Tim: Oh wow, they’re all so great!  Probably the Octopus that you might have seen in the banner ads. But there’s a Leafy Sea Dragon that’s pretty cool and a sea turtle with a baby next to it that’s nice as well.

But on the more technical side, she did a great job with the board itself. She created four unique shipwrecks visible as though viewing from above water and added some sea life into the mix. It’s quite well done.

Your favorite part of Wreck Raiders is?

Tim: Other than the artwork, which is Amazing, I’d have to say the worker placement mechanic. The idea that divers next to where you place, also get treasure. Although I’m probably a little biased on that I suppose since it is based on my own original idea. My favourite part that was more Josh’s doing would probably be the dice drafting. It works so well, makes sense mechanically for the game, and progresses the player turns so well.

If someone is reading this right now and on the fence on if they should back Wreck Raiders, what would you say to them?

Tim: I would point out that Kids Table has a solid track record of creating excellent games that are really well made and they keep you informed through the whole process. Then I’d tell them not to take my word for it. That they should do their research and have a look at KTBG’s previous Kickstarters and reviews of those games. I would also remind them that there are reviews and playthroughs of this game already that can be found on the Kickstarter page. And if that didn’t convince them, I’d suggest they find a friend they think would enjoy it and try to convince them to back it, so at least they’d get to play it 🙂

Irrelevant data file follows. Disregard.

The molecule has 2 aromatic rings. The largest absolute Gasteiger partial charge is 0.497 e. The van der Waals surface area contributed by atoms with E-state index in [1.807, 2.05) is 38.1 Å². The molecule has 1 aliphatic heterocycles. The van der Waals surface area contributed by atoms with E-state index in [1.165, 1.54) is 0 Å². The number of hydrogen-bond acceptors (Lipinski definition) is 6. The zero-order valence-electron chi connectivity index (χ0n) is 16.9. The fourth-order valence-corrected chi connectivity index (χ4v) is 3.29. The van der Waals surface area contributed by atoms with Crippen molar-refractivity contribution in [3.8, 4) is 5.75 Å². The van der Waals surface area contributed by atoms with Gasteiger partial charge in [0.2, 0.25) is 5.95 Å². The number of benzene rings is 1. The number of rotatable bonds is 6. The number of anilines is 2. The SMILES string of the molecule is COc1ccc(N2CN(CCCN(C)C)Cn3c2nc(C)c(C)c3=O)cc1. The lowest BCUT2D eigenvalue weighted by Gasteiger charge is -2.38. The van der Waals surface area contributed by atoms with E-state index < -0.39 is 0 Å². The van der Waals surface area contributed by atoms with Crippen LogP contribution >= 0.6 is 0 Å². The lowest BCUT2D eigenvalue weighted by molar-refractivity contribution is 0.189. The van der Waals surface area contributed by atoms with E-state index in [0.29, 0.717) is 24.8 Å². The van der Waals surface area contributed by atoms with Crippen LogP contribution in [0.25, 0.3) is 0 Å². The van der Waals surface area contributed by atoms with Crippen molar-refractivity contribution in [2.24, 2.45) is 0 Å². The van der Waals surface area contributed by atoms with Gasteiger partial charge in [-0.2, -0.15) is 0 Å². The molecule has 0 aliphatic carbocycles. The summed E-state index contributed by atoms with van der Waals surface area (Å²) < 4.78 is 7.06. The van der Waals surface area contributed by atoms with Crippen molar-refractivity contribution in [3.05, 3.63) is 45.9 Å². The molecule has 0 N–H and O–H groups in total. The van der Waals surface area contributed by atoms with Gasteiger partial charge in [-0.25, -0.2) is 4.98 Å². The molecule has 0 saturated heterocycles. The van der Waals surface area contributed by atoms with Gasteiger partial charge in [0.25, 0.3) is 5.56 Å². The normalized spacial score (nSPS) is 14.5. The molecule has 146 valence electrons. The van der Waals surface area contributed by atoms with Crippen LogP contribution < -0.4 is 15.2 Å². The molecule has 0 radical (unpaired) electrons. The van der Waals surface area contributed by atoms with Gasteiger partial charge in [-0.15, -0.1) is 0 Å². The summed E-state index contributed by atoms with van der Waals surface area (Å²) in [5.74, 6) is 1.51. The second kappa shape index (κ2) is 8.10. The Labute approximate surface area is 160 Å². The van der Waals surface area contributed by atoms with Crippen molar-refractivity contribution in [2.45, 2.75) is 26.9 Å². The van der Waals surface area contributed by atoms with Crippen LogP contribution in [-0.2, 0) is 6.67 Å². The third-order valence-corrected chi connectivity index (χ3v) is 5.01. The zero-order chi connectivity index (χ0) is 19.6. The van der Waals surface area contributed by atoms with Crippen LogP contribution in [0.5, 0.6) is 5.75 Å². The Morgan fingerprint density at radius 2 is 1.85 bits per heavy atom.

Some aquariums in the preview version of Wreck Raiders

What’s one thing you think fans of Wreck Raiders would find interesting that we haven’t covered?

Tim: When we re-themed the game, we completely reworked the way the vault works. When it was ice cream players were making sundaes. But that didn’t make sense with the new theme, so we created the vault system which turned out way better.

If you had to describe Wreck Raiders in 3 adjectives, what would you choose?

Tim: Fun



As we wrap this up do you have anything else you like to add?

Tim: Come and check out the Kickstarter starting June 26th, or if you are reading this after it’s done, go to kidstablebg.com Readers can also follow myself, Josh, or KTBG on twitter. There is sure to be lots of activity over the next few weeks. 🙂




Thanks, Tim, for taking the time out to do this interview.


For those that would like to check out Wreck Raiders on Kickstarter, you can do so by clicking here.